Even if I hadn’t been paying attention to the calendar, the weather here in the Shenandoah Valley this week has loudly proclaimed the arrival of Fall. When I saw the thermometer’s 45 degrees yesterday morning, I donned a jacket to walk up the driveway to get the newspaper. The air was clear, cool, and invigorating. When I got back to the house, I splurged on a few minutes of fire in the gas logs of our fireplace. It took the chill out of the room, and I enjoyed the coziness along with my cup of coffee.
I don’t handle heat very well, so Fall is my favorite season. I associate it with new beginnings, new energy, and renewed interest in setting and pursuing goals. Perhaps it’s a lingering taste of freedom from when the children (now grown and gone) went back to school after being home all summer. Perhaps it goes back to my own school days when Fall was associated with school friends and exciting new subjects to learn.
I still revel in the riot of changing leaf colors and happily anticipate being able to put my bird feeders up when the black bears are more likely to be hibernating. I love watching the squirrels ferret away nuts for the winter and the hummingbirds filling up at the feeder before their unbelievable migration begins in just a few days. The flowers in my flowerbeds are messy, but I know the seeds are feeding birds and falling to the ground to rest for the winter. The farm markets are beginning to create Fall displays of colorful pumpkins, gourds, chrysanthemums, and apples, and they just make me happy.
Not everyone shares my enthusiasm for Fall. My friend Pam recently expressed a sense of mourning for her beloved summer days. My mother isn’t a fan of Fall either, because she knows the darker, shorter days of winter are not far behind. And let’s face it, change is often uncomfortable, even good change.
But here’s the lesson I remember so well from Dad’s tutelage when I was beginning to drive: learning to shift gears smoothly is one of the most important skills I had to learn. Now I know it’s a critical skill for life as well as driving. Each change of seasons—the seasons of the year and the seasons of our lives—call for taking a deep breath, taking stock of where we are and what we’ve learned, and setting our sites on the season ahead with hope and equanimity. When we resist the right time to shift gears, we get unnecessary grinding and potential damage to the vehicle. When that vehicle is our life, we must pay attention.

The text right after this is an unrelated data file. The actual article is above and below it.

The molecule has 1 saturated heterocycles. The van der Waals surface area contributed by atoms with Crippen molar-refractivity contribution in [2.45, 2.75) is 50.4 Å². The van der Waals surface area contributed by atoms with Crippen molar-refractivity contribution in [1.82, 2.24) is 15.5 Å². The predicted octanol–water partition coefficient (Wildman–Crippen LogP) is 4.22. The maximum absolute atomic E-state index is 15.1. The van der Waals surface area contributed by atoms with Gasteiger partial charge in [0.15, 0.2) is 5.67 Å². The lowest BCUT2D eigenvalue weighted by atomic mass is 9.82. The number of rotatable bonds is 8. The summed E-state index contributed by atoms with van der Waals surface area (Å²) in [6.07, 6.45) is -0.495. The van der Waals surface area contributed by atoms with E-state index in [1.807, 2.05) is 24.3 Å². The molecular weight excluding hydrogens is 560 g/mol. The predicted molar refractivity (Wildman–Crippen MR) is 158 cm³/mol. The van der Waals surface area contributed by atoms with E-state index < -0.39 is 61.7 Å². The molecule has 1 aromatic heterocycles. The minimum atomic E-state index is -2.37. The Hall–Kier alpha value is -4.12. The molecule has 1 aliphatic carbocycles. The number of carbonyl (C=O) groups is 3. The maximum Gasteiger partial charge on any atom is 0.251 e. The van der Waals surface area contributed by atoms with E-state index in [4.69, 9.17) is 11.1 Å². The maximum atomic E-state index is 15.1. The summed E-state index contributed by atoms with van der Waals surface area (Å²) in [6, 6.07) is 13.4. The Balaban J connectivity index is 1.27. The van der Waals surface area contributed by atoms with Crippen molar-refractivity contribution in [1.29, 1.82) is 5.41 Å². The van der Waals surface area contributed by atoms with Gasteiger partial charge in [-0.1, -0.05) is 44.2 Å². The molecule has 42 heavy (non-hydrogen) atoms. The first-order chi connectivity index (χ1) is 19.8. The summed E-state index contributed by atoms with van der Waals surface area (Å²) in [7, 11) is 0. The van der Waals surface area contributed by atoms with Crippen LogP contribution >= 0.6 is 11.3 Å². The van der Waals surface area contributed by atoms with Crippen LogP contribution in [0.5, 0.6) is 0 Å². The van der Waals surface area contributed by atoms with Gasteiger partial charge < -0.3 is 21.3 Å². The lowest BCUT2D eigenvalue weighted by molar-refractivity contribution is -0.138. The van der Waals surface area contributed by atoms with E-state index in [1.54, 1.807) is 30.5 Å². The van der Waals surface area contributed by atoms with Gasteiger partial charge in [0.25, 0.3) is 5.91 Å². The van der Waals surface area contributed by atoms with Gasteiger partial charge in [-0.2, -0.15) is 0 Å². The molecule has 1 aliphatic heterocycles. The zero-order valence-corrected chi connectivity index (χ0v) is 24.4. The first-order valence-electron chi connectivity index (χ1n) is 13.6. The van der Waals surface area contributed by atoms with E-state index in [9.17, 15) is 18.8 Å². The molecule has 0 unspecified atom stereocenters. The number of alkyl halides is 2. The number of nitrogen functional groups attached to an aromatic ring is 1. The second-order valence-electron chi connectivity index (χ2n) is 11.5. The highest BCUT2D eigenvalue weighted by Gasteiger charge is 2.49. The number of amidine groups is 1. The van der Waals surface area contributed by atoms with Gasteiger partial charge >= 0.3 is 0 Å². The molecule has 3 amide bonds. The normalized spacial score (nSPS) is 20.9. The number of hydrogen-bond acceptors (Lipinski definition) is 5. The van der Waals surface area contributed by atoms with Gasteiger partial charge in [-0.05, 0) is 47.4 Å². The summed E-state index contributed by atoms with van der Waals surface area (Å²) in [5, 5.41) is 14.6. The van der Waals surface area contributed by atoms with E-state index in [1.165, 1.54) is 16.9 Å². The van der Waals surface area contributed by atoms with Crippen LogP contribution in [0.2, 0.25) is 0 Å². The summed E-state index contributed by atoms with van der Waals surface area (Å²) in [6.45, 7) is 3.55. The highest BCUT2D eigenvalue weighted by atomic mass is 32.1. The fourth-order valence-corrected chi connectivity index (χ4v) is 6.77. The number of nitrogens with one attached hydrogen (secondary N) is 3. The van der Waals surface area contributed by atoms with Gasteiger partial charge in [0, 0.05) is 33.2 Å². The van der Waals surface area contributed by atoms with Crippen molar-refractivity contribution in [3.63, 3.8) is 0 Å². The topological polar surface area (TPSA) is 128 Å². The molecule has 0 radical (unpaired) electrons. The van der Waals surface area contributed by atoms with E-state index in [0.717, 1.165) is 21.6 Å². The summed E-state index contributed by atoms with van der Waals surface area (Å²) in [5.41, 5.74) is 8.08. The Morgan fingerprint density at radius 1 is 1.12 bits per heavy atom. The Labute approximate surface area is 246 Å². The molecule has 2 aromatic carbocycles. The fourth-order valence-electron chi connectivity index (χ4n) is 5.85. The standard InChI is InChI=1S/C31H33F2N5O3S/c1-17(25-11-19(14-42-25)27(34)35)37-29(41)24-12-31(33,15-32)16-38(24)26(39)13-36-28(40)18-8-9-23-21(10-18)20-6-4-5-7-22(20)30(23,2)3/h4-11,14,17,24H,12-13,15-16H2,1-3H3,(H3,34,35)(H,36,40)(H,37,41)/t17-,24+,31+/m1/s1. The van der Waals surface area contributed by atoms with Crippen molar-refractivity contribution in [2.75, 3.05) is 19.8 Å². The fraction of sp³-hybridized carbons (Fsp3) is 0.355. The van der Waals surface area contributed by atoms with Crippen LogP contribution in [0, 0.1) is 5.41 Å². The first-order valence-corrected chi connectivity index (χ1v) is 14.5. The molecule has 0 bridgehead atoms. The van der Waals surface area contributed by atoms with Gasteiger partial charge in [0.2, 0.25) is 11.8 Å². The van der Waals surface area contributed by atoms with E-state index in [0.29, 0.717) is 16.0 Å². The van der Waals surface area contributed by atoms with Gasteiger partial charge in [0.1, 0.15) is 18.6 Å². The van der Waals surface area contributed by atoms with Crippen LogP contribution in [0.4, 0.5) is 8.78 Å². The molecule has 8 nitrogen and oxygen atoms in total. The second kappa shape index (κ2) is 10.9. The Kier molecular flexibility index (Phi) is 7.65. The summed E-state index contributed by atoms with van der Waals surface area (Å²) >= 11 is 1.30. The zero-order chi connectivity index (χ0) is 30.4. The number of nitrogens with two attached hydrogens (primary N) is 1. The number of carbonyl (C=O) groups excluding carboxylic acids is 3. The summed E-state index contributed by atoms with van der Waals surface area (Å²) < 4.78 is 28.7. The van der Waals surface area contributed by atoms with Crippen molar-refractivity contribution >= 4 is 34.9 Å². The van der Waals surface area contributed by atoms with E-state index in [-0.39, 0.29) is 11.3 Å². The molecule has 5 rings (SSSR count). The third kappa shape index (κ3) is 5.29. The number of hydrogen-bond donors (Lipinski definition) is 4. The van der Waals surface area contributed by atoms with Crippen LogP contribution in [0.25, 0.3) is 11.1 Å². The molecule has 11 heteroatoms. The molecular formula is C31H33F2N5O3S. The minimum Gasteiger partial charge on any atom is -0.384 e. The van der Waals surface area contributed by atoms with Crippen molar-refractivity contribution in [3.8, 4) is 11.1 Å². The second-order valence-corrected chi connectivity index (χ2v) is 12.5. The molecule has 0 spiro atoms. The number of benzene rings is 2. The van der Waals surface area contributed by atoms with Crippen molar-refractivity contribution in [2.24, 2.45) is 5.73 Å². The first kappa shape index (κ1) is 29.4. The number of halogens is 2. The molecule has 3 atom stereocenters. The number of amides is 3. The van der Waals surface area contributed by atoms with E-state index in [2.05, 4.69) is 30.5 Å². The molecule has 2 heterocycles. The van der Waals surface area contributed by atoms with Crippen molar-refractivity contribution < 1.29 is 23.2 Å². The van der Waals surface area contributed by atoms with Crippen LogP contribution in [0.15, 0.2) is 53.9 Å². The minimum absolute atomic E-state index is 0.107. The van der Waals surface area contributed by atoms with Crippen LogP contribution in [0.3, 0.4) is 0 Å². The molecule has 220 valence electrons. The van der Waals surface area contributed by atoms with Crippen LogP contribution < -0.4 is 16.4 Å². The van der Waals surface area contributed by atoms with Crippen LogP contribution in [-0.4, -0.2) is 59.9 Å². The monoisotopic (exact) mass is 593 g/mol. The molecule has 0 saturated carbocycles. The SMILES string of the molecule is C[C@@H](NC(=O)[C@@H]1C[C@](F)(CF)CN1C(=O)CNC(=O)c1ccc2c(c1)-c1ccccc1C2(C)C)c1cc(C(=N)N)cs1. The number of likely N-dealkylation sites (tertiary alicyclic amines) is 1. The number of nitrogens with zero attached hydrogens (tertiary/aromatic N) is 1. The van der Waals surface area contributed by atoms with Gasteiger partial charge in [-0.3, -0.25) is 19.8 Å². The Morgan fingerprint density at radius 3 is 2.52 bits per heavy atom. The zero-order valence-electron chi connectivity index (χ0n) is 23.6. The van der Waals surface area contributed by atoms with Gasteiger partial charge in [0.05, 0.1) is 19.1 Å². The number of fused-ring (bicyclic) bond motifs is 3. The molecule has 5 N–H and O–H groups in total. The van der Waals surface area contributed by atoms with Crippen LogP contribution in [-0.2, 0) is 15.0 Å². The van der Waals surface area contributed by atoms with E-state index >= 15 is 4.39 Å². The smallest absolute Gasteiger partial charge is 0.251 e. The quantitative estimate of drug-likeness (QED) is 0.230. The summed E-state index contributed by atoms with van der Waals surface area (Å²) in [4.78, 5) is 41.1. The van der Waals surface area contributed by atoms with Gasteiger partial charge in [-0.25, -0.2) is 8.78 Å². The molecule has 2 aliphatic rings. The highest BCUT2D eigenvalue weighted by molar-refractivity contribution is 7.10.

A gear-shifting exercise
The end of one season—or the beginning of another—is a great time to reflect on both past and present. This reflection can identify those activities and emotions we need to let go, and help us choose what to focus on in the weeks ahead. It doesn’t have to take long. Using a journal can document your journey so you can look back on later and be reminded of your choices, but even just a quick review in your head can be illuminating.
Ask yourself these questions:
- What did you love (or what made you happy) in the last three months?
- What didn’t go so well?
- What did you learn?
- What will you do less of in the next three months?
- What will you do more of?
- What do you want to have accomplished by the end of the year?
- To accomplish this, what steps do you need to take?
- Of your four essential connections for a Heartspoken Life (with God, with Self, with Others, or with Nature), do any need strengthening?
Click here to download these questions as a checklist.
I love this quarterly exercise, but we all know that change—sometimes pleasant and sometimes not—can come upon us at a moment’s notice with no respect for a calendar or any other commitments we’ve made.
Learn to shift gears smoothly before it’s forced on you. Practice makes perfect and deep breathing as you’re shifting is a powerful way to let go of what no longer serves you and make space for growth and abundance around the curve ahead.
Nurture the essential connections of your Heartspoken Life and they will support you in navigating the road that awaits you.
You might also enjoy “Changing Seasons Can Be Messy”